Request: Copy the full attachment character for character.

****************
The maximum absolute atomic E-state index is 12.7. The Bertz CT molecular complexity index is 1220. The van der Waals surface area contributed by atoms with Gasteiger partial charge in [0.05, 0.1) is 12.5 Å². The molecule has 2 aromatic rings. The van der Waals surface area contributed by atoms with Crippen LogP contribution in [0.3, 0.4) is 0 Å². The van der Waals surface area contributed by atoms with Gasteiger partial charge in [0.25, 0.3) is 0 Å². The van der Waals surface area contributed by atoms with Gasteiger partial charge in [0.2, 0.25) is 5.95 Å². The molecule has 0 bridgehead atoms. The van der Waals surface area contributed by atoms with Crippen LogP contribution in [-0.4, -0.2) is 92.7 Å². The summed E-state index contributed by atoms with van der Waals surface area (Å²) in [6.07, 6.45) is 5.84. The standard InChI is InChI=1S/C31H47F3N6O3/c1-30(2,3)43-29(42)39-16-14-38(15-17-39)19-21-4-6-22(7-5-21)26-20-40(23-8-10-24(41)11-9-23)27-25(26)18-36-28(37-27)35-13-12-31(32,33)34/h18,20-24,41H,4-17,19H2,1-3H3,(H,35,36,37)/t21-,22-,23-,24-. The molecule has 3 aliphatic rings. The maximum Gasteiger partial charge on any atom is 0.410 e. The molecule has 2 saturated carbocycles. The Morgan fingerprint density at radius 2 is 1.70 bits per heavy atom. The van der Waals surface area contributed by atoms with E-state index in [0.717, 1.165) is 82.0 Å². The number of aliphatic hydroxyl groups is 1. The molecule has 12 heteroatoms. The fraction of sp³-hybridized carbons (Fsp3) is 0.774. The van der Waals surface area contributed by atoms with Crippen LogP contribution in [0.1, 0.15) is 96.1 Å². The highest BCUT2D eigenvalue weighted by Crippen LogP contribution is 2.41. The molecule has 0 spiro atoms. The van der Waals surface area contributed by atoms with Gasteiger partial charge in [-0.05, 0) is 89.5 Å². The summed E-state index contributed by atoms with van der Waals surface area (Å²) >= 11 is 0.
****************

The maximum absolute atomic E-state index is 12.7. The Bertz CT molecular complexity index is 1220. The van der Waals surface area contributed by atoms with Gasteiger partial charge in [0.05, 0.1) is 12.5 Å². The molecule has 2 aromatic rings. The van der Waals surface area contributed by atoms with Crippen LogP contribution in [0.3, 0.4) is 0 Å². The van der Waals surface area contributed by atoms with Gasteiger partial charge in [0.25, 0.3) is 0 Å². The van der Waals surface area contributed by atoms with Gasteiger partial charge in [0.2, 0.25) is 5.95 Å². The molecule has 0 bridgehead atoms. The van der Waals surface area contributed by atoms with Crippen LogP contribution in [-0.4, -0.2) is 92.7 Å². The summed E-state index contributed by atoms with van der Waals surface area (Å²) in [6.07, 6.45) is 5.84. The standard InChI is InChI=1S/C31H47F3N6O3/c1-30(2,3)43-29(42)39-16-14-38(15-17-39)19-21-4-6-22(7-5-21)26-20-40(23-8-10-24(41)11-9-23)27-25(26)18-36-28(37-27)35-13-12-31(32,33)34/h18,20-24,41H,4-17,19H2,1-3H3,(H,35,36,37)/t21-,22-,23-,24-. The molecule has 3 aliphatic rings. The maximum Gasteiger partial charge on any atom is 0.410 e. The molecule has 2 saturated carbocycles. The Morgan fingerprint density at radius 2 is 1.70 bits per heavy atom. The van der Waals surface area contributed by atoms with E-state index in [0.717, 1.165) is 82.0 Å². The number of aliphatic hydroxyl groups is 1. The molecule has 12 heteroatoms. The fraction of sp³-hybridized carbons (Fsp3) is 0.774. The van der Waals surface area contributed by atoms with Crippen LogP contribution in [0.1, 0.15) is 96.1 Å². The highest BCUT2D eigenvalue weighted by Crippen LogP contribution is 2.41. The molecule has 0 spiro atoms. The van der Waals surface area contributed by atoms with Gasteiger partial charge in [-0.05, 0) is 89.5 Å². The summed E-state index contributed by atoms with van der Waals surface area (Å²) >= 11 is 0.